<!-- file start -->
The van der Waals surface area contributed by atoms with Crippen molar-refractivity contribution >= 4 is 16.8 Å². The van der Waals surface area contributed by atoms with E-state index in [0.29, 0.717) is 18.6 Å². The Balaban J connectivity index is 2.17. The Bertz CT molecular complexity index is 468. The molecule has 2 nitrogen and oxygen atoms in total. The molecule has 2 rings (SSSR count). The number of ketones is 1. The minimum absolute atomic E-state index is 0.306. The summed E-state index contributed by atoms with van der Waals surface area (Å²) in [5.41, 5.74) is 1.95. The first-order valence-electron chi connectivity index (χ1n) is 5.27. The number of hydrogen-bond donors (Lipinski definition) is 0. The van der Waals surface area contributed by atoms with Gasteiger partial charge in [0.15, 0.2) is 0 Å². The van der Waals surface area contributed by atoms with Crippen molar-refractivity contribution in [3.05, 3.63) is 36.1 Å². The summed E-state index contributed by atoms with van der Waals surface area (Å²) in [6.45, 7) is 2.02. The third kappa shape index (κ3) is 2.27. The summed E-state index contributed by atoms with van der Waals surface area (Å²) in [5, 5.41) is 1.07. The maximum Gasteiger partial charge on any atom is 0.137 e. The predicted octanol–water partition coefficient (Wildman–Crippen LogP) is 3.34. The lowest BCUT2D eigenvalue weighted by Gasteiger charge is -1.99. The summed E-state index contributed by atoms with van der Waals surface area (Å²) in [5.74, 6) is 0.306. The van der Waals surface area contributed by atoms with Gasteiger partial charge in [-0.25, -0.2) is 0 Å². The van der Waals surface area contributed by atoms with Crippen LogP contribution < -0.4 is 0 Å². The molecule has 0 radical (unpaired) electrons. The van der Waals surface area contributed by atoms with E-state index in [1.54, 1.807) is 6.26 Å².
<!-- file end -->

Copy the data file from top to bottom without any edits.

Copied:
The van der Waals surface area contributed by atoms with Crippen molar-refractivity contribution >= 4 is 16.8 Å². The van der Waals surface area contributed by atoms with E-state index in [0.29, 0.717) is 18.6 Å². The Balaban J connectivity index is 2.17. The Bertz CT molecular complexity index is 468. The molecule has 2 nitrogen and oxygen atoms in total. The molecule has 2 rings (SSSR count). The number of ketones is 1. The minimum absolute atomic E-state index is 0.306. The summed E-state index contributed by atoms with van der Waals surface area (Å²) in [5.41, 5.74) is 1.95. The first-order valence-electron chi connectivity index (χ1n) is 5.27. The number of hydrogen-bond donors (Lipinski definition) is 0. The van der Waals surface area contributed by atoms with Gasteiger partial charge in [0.15, 0.2) is 0 Å². The van der Waals surface area contributed by atoms with Crippen molar-refractivity contribution in [3.05, 3.63) is 36.1 Å². The summed E-state index contributed by atoms with van der Waals surface area (Å²) in [6.45, 7) is 2.02. The third kappa shape index (κ3) is 2.27. The summed E-state index contributed by atoms with van der Waals surface area (Å²) in [5, 5.41) is 1.07. The maximum Gasteiger partial charge on any atom is 0.137 e. The predicted octanol–water partition coefficient (Wildman–Crippen LogP) is 3.34. The lowest BCUT2D eigenvalue weighted by Gasteiger charge is -1.99. The summed E-state index contributed by atoms with van der Waals surface area (Å²) in [5.74, 6) is 0.306. The van der Waals surface area contributed by atoms with Gasteiger partial charge in [-0.25, -0.2) is 0 Å². The van der Waals surface area contributed by atoms with Crippen LogP contribution < -0.4 is 0 Å². The molecule has 0 radical (unpaired) electrons. The van der Waals surface area contributed by atoms with E-state index in [1.54, 1.807) is 6.26 Å².